Simplifying Overlapped I/O With PPL

Helped by the recent advances in modern languages (such as async/await in C#) and frameworks (such as Node.js), non-blocking programming has firmly entered the zeitgeist of the development community.

On Windows, non-blocking I/O programming has traditionally been done using the overlapped I/O APIs. It’s essence is letting the thread do useful work while one or several I/O requests are in flight – hence the word “overlapped”.

Unfortunately using overlapped I/O on Windows is hard. Not impossibly hard, but difficult enough that people decide not to deal with it, and instead move on solving other problems. If you’re familiar with the overlapped I/O, read right on. If not, you can read a good overview in this MSDN article.

Luckily, overlapped I/O can be made easier with modern C++ and libraries such as the PPL. In this post, I’ll show a simple class called file_reader that can be used to read files asynchronously.

Without further ado, this is how you’d use it:

file_reader reader(L"c:\\test\\file.txt");
reader.read_bytes().then([](std::vector<byte> v) {
    std::wcout << L"done reading " << v.size() << L" bytes from the file." << std::endl;
    std::wstring s;
    s.assign(v.begin(), v.end());
    std::wcout << s << std::endl;
The read_bytes function returns a task<std::vector<byte>>, which completes when the entire file has been read. You can also provide a callback that will be invoked asynchronously each time the reader loads a new chunk:
reader.on_chunk([](byte* buffer, size_t len) {
    std::wstring s;
    s.assign(buffer, buffer + len);
    std::wcout << s << std::endl;

You’ll find the full implementation of file_reader in the source file that I’m attaching to this post (requires Visual Studio 2012).

Now, when would you use the asynchronous file reader? To be clear, asynchrony will not let you read the file any faster. As I mentioned above, the key is allowing the thread to do other work while the I/O operation is in progress.

When is it useful? One example would be writing server-side code, where blocked threads can wreak havoc on the server’s scalability. Asynchronous file reader avoids blocking entirely. Another example would be a GUI application, where you want to offload the I/O off the main thread to maintain the application’s responsiveness.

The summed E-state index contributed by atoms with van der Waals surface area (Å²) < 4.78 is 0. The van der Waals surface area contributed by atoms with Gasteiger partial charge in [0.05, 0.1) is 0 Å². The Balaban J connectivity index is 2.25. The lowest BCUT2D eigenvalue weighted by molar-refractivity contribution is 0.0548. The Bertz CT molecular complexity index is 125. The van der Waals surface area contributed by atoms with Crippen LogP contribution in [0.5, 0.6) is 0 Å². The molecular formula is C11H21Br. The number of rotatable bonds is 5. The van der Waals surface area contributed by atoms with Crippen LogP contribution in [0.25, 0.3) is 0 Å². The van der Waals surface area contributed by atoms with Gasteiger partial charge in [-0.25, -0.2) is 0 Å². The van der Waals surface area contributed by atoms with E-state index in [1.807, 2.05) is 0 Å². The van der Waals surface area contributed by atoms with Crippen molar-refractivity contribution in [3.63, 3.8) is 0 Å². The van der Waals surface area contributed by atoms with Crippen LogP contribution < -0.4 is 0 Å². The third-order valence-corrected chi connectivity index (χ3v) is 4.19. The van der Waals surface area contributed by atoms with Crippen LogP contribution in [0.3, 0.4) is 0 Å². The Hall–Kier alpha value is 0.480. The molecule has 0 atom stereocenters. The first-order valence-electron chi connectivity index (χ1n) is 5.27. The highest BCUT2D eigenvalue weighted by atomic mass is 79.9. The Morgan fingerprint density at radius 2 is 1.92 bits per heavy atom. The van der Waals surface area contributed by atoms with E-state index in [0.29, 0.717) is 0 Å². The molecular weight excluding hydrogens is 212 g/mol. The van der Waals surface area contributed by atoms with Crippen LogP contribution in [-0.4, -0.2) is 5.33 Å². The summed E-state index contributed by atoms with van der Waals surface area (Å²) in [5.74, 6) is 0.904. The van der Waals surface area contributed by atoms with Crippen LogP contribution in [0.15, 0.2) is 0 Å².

Finally, let’s not forget the Gustafson’s law. If we cannot solve the problem faster, let’s increase the size of the problem! In the attached sample I’m using the file_reader to read from multiple files asynchronously. I also implemented a serial file reader and compared the two.

It turns out that when reading local files, asynchrony is a mixed bag – a lot depends on the file and the buffer size. However, the asynchronous reader always beats the synchronous reader when it comes to reading remote files – on my laptop, up to twice as fast when reading two files at a time.

If you want to learn more about the asynchronous APIs for modern C++, take a look at the Casablanca project, where we’re taking the asynchrony to a whole new level. You will find the APIs for authoring and consuming REST services, as well as a more comprehensive approach to file I/O.

Artur Laksberg
Visual C++ Team


Comments (3)

  1. Marat Abrarov says:


  2. Shouldn't reading get faster if you have more hardware devices? The same way parallel_for_each should saturate multiple cores for processing, non-blocking I/O should be able to read from many disks (in a san or nas or jbod). We just tend to be using the equivalent of a single core system on our local machines.